Ali Anudin became a fan of Hidilyn Diaz after the weightlifter won in the 2016 Rio Olympics. When the Philippines hosted the 2019 Southeast Asian Games, Anudin made sure to go to the Rizal Memorial Coliseum.
He saw Diaz there and did not let the opportunity pass. “I did not just get the chance of meeting her but I also had a photo taken with one of our hometown heroines. I was starstruck”, he exclaimed.
Hometown for both Diaz and Anudin is Zamboanga, a city in the southern portion of the country that has not been getting favorable press because of its perceived unstable peace and order situation.
Anudin considers Diaz and Eumir Marcial, another Zamboangueño, as risk-takers who left the comforts of home to pursue excellence. It is a lesson he wishes to impart to his students.
“I want to tell them that… no matter where you go in life, the principle holds true that in order to attain great success, one must take risks,” said Anudin, who holds a doctorate in applied linguistics and an instructor at the Philippine Normal University.
Diaz and Marcial have served as torchbearers for a city that longs to be in the national consciousness for more than just curachas and the esoteric language Chavacano, a Spanish-based creole unique to the place.
Named the 2016 Athlete of the Year by the Philippine Sportswriters Association, Diaz is from Mampang, a barangay in the outskirts of the city. The fifth in a family of six to parents Eduardo and Emelita Diaz, she grew up carrying heavy containers of water from the village to their home.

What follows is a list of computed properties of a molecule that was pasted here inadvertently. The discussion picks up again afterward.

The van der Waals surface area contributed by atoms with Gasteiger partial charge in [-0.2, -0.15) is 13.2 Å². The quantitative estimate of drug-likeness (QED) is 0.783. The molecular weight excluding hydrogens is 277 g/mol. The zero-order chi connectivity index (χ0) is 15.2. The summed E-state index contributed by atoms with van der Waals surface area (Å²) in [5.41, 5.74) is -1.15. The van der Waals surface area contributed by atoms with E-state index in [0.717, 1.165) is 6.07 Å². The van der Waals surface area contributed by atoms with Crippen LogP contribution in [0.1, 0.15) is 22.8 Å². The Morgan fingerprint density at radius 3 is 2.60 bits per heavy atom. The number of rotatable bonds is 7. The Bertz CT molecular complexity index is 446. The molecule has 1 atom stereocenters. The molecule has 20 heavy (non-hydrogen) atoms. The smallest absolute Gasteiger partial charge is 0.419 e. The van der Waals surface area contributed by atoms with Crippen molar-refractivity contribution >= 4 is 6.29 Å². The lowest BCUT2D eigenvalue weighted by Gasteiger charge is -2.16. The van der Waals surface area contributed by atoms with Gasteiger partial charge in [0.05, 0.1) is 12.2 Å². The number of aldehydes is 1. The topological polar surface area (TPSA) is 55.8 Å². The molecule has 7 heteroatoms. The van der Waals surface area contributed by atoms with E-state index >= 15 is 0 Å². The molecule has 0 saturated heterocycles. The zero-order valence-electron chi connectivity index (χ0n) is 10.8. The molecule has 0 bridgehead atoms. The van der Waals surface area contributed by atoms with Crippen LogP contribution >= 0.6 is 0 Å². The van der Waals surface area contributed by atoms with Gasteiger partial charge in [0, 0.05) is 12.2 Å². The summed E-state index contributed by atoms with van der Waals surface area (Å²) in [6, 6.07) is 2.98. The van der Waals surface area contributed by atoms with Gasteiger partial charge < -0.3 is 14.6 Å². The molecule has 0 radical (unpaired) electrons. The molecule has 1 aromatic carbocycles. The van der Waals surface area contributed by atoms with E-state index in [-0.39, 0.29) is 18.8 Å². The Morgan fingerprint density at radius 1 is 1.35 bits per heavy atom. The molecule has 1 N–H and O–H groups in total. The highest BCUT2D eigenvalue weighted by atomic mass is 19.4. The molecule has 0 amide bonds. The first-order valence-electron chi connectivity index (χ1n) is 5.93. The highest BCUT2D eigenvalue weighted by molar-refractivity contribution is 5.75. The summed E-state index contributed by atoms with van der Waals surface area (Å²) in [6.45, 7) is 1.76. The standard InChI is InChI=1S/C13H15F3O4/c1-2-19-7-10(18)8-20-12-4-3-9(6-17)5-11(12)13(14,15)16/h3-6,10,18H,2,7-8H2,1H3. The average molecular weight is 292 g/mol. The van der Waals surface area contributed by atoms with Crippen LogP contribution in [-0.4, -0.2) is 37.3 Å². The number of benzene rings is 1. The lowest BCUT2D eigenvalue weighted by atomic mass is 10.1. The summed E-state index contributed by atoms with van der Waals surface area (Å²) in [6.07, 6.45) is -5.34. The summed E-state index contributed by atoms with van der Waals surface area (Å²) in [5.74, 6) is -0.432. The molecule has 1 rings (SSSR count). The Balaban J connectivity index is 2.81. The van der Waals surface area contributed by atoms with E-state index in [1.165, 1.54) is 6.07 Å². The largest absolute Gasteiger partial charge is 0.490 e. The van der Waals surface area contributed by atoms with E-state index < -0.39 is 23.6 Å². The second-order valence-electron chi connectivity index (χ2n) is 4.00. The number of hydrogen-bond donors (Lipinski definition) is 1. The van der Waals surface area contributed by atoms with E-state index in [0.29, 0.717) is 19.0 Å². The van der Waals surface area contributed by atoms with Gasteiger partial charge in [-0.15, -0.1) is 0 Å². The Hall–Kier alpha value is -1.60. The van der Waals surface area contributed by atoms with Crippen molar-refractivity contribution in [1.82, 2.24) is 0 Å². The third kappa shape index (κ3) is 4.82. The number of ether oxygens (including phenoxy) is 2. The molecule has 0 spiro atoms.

Marcial worked as a jeepney konduktor to augment the family income. Born in 1995 to Eulalio and Carmelita, he learned from his father, a boxing coach, the rudiments of the sport. Marcial grew up in barangay Lunzuran and began joining local competitions at the age of seven.
That Diaz and Marcial are cut from the same cloth, both coming from underprivileged background, make their stories resonate even more with their provincemates.
“Hidilyn and Eumir are living proof of the determination that Zamboangueños are known for,” says Donny Jay Flores, a local entrepreneur. “Seeing these two work their way out of poverty makes me believe they can win gold in the Olympics. They also give me confidence in myself that no matter the circumstances, so long as I continue to work hard, good things lie ahead of me.”
The local government of Zamboanga has thrown its support behind their two prized athletes from the onset of their careers. Not only is Diaz an Olympic medalist, she is also an Asian Games and SEA Games gold medalist.
Marcial, on the other hand, won a silver in the AIBA World Boxing Championships in 2019 and emerged champion of the SEA Games and the Asia and Oceania Boxing Olympic qualifiers. For their achievements, the local government unit rewarded them with financial incentives through City Ordinance 231.
Zamboanga City Mayor Beng Climaco calls both Diaz and Marcial maga modelo de inspiracion or models of inspiration who use their ability and gifts to overcome the odds.